Salem City Schools will open before Labor Day next year for the first time in two decades.
The school board approved the 2020-21 calendar on Tuesday. The first day of classes will be Aug. 31. Salem City Schools is the only school division west of the Richmond area that still opens after Labor Day.
Earlier this year, Gov. Ralph Northam signed two bills that eliminated the requirement that schools open after Labor Day. School boards are now able to open school as early as two weeks before the holiday. The majority of districts in western Virginia already had waivers to open before Labor Day for an experimental program or because of a history of inclement weather. Most of the schools starting after Labor Day are in the Richmond region and Hampton Roads.
Salem’s Assistant Superintendent Curtis Hicks said the division decided to start before Labor Day because the holiday falls on Sept. 7, which he said is too late. To start after Labor Day would push the last day of school to June 18, 2021.
By starting earlier, the division was able to ensure a two-week winter break. The last day of school will be June 11, 2021.
The school board anticipates opening before Labor Day for the next two school years until the holiday moves back to an earlier date: Sept. 4, 2023.
The city’s school board also is considering an extended summer program to benefit students with weaknesses in math and English. The division was awarded a $50,000 planning grant from the Virginia Department of Education to explore the option.
The preliminary plans are for a six-week summer program in a “learning camp” setting. The program would run for five hours per day and focus on math and reading skills, but also social-emotional learning, physical activity and career exploration.
Each week would focus on one of Virginia’s five C’s: critical thinking, collaboration, communication, creative thinking and citizenship.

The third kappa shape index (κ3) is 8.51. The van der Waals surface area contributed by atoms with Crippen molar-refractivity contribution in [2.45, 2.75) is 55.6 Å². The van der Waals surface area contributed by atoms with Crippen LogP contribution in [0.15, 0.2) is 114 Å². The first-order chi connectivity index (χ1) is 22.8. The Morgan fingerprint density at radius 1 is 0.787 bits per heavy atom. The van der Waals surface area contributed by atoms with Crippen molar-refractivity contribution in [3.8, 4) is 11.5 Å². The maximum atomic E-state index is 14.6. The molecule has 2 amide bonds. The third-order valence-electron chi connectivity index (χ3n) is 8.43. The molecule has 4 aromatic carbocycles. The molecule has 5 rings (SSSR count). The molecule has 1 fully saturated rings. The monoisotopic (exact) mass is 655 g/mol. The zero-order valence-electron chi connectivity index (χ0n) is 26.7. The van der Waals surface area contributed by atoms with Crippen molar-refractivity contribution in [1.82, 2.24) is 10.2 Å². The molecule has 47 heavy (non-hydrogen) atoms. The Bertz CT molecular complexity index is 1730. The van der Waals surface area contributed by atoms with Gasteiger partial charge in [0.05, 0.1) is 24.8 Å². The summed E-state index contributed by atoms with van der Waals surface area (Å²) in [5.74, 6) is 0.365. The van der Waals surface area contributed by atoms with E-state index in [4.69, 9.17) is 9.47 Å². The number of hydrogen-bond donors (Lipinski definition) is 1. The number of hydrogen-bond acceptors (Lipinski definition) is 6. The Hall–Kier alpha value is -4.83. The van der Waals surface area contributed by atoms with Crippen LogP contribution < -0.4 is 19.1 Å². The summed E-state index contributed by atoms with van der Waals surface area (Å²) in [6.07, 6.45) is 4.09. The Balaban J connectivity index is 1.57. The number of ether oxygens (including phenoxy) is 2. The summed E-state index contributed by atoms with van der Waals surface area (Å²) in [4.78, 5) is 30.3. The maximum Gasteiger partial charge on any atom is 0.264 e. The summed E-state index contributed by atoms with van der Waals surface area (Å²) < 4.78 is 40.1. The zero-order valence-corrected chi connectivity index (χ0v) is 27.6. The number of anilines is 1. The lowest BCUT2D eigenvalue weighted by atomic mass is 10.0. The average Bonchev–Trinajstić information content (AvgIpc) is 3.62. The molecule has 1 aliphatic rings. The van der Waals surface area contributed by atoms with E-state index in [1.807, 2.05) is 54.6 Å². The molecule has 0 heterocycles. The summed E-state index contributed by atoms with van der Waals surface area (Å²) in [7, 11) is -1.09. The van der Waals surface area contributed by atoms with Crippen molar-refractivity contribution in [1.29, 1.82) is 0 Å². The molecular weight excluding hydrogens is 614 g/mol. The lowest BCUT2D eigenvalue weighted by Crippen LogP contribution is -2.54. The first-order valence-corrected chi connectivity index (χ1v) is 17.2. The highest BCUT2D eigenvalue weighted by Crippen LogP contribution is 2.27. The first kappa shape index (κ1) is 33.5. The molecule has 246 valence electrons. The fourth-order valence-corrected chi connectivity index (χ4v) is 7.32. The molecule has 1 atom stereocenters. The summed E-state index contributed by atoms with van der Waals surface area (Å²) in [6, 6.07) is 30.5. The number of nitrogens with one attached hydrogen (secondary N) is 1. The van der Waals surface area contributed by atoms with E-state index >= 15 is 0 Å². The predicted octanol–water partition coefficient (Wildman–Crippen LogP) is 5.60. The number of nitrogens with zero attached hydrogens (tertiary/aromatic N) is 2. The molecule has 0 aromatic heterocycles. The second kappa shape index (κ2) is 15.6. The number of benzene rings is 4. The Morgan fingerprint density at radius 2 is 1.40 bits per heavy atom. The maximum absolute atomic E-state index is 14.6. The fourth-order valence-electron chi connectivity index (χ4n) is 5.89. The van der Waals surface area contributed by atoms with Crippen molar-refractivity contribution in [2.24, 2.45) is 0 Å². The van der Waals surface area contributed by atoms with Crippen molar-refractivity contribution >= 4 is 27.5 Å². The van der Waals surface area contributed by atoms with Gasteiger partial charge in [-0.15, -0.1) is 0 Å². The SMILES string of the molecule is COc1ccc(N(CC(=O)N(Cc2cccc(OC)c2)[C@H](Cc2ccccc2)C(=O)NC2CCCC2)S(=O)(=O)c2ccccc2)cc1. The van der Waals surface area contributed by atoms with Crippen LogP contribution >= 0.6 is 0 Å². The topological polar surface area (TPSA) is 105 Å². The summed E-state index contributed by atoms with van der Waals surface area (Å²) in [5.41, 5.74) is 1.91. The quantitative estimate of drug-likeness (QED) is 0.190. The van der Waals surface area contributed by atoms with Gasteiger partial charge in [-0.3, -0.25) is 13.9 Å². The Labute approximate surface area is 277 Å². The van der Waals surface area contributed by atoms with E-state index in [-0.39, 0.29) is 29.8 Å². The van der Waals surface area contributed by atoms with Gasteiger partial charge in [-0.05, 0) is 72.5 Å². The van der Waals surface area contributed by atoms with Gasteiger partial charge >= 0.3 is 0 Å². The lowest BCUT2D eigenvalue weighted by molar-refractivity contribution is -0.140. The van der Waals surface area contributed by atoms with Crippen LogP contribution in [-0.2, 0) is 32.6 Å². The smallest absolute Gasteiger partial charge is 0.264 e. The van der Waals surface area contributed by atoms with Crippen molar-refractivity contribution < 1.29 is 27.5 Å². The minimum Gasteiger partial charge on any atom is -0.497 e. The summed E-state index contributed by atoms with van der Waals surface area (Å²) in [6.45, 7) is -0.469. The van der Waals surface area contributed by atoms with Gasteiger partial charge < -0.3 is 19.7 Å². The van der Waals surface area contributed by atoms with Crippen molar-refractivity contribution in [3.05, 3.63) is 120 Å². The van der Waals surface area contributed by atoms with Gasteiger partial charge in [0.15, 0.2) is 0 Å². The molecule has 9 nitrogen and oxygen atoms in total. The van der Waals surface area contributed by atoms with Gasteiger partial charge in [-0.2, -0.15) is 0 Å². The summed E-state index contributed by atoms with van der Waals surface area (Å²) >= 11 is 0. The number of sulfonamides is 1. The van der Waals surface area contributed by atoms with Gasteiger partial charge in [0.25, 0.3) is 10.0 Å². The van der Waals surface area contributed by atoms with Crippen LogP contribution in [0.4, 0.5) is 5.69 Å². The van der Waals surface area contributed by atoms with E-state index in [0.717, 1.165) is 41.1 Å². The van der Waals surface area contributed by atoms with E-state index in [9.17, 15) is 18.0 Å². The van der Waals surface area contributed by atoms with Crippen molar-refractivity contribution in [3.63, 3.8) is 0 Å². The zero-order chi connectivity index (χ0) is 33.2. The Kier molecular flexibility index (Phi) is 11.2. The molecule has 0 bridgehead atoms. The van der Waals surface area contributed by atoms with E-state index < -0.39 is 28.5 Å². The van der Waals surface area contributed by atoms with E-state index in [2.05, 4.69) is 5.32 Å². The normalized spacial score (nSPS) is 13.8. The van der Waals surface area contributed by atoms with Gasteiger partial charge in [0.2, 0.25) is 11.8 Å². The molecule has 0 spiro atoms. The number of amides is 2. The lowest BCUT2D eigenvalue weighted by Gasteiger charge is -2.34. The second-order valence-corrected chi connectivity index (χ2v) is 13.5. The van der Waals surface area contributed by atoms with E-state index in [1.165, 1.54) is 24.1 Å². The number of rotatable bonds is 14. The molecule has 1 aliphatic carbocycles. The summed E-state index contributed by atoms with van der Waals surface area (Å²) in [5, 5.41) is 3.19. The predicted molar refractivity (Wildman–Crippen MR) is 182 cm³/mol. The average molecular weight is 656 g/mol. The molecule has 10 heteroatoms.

“We want it to be more like a camp than like school,” Hicks said. “It would give students an opportunity to learn and do something they normally wouldn’t be able to do otherwise.”
The program would be similar to Roanoke City Public Schools’ RCPS+ program, which launched in 2013 to counter the “summer slide,” or the loss of academic skills and knowledge during summer break. This past summer, Roanoke’s program saw record numbers with 3,400 students participating.
Currently, Salem City Schools offers a two-week remediation program for students in kindergarten through eighth grade. The new program would extend it to six weeks and allow the division to update and expand the curriculum.
The division has identified about 200 students who would be included based on Standards of Learning scores, classroom performance, attendance and behavioral criteria. But the program would be free and available to all incoming students from kindergarten to eighth grade.
Hicks said the division may slightly expand the current program this coming summer, but the new program would not be fully implemented until summer 2021.
In other news, two members of the Salem School Board were reappointed Tuesday by the Salem City Council for new three-year terms. Artice Ledbetter will be serving her fourth term and Andy Raines will serve his third term. Most school boards in Virginia are elected by voters. Salem’s council and neighboring Roanoke’s are among a handful of local governments statewide that still appoint school board members.